If the remaining two presentations of this LSO programme (not requiring trombones or tuba) – whether at Philharmonie de Paris on the 18th or back at the Barbican on the 21st – are able to match this ‘first night’ then a great evening is in prospect, for this was a wonderful, if possibly perplexing, Mahler 4 and it didn’t overshadow Isabelle Faust’s magnetic playing of Dvořák.
In the adorable Violin Concerto, Bernard Haitink conjured plenty of Slavonic if stately fieriness and eloquent lyricism – the slow movement in the latter respect was an expressive marvel – which proved the perfect and precision fit for Faust. She, although playing from copy, gave a commanding and irresistible account of the solo part, finding charismatic cohorts in the beautifully-blended and -balanced woodwinds, in a reading of the first movement that had no need for showmanship to make the music’s meaningful and directional points, Faust’s bravura serving only the music, and she was the dreamer of dreams in the Adagio – silky-smooth in execution and timbre, the LSO glowing. Dvořák welds these movements together, the second being an extension of certain aspects of the first, to which Haitink added an attacca, Faust a smile, into the song-and-dance Finale, balletic here, with light and shade yet no lack of exuberance, and there was a standout few bars for guest-principal horn Katy Woolley. There was never a moment to doubt the close rapport between violinist and conductor.
Nor was there any question that Haitink was also totally in authority of his current view of the Mahler. It was certainly time-taken, the first movement hovering around the twenty-minute mark, maybe too gemütlich, or overly-analysed if not clinical/interventionist although with delightful incident, not contrasted enough in terms of tempo and moods, but it was also the epitome of integration with bar-by-bar internal logic, sure of its course and reaching its (sometimes nightmarish, not here) peak in perfectly calibrated dynamics and outreach; and with plenty of ‘bells-up’ projections along the way. I found it fascinating if not always convincing, although Mahler’s main markings translate as “Deliberate, not hurried – Very leisurely”, and Haitink was true to these descriptions.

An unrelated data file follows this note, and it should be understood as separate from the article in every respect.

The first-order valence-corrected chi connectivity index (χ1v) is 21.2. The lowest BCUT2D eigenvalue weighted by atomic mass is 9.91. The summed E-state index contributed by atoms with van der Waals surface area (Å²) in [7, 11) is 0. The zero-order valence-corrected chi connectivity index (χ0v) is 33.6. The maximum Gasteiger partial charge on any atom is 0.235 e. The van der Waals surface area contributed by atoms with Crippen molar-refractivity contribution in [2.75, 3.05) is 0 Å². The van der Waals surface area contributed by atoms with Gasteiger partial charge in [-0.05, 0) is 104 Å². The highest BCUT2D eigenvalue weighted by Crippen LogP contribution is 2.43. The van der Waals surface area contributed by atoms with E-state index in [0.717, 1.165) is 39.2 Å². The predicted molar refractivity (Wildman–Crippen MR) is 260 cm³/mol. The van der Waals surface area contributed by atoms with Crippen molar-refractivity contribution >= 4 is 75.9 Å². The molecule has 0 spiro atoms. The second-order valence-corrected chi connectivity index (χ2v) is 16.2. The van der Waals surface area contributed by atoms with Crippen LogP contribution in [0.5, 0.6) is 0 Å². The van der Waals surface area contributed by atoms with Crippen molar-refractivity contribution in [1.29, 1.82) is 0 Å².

However, when George Tudorache picked up his second, tone-higher, violin, we had something appropriately edgy and spooky, flowing too, but the core of the performance was a solemnly beautiful and rapt slow movement, hushed and deep in a forest, somewhat flexible if without too much disruption, Haitink once again finding a through line, and also a valedictory attribute that on this occasion pointed to the Ninth Symphony (even though Mahler planned and got so far with a Tenth), until the big climax (Sally Matthews entering at this point as a side-of-stage lady-in-waiting) – which might be heard as Heaven’s Gates opening – and it was a tumultuous assumption, for Haitink had saved something for this moment, and its radiant envoi was akin to a spiritual arrival.
If Matthews (replacing Anna Lucia Richter, as she will twice more) wasn’t always light (childlike) enough in the Wunderhorn Finale she was however generous with word-painting, and offered an affecting and consoling lullaby in the ultimate verse, the close of which was a magical fade (left-positioned double basses and harp) to a significant and well-observed silence. A heartfelt standing ovation followed, deep-bowed-to by Haitink, and the LSO, just as appreciative, had played like angels for him: Das himmlische Leben.